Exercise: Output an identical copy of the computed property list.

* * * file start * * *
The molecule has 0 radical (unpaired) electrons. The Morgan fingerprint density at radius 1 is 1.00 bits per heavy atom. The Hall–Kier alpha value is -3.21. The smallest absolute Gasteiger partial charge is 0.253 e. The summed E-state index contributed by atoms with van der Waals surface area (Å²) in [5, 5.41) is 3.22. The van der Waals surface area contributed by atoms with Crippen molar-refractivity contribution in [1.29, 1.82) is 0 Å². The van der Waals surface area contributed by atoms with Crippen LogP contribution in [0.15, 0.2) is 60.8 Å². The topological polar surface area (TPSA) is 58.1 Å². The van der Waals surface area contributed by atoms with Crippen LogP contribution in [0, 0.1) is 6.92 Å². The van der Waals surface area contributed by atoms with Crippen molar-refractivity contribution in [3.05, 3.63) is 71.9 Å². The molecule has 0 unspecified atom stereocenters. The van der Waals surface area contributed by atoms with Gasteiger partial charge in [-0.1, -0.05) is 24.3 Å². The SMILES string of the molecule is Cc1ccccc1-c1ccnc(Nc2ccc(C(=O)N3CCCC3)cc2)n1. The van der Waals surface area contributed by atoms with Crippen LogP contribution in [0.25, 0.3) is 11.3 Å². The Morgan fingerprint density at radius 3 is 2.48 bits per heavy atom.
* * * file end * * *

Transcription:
The molecule has 0 radical (unpaired) electrons. The Morgan fingerprint density at radius 1 is 1.00 bits per heavy atom. The Hall–Kier alpha value is -3.21. The smallest absolute Gasteiger partial charge is 0.253 e. The summed E-state index contributed by atoms with van der Waals surface area (Å²) in [5, 5.41) is 3.22. The van der Waals surface area contributed by atoms with Crippen molar-refractivity contribution in [1.29, 1.82) is 0 Å². The van der Waals surface area contributed by atoms with Crippen LogP contribution in [0.15, 0.2) is 60.8 Å². The topological polar surface area (TPSA) is 58.1 Å². The van der Waals surface area contributed by atoms with Crippen LogP contribution in [0, 0.1) is 6.92 Å². The van der Waals surface area contributed by atoms with Crippen molar-refractivity contribution in [3.05, 3.63) is 71.9 Å². The molecule has 0 unspecified atom stereocenters. The van der Waals surface area contributed by atoms with Gasteiger partial charge in [-0.1, -0.05) is 24.3 Å². The SMILES string of the molecule is Cc1ccccc1-c1ccnc(Nc2ccc(C(=O)N3CCCC3)cc2)n1. The van der Waals surface area contributed by atoms with Crippen LogP contribution in [0.25, 0.3) is 11.3 Å². The Morgan fingerprint density at radius 3 is 2.48 bits per heavy atom.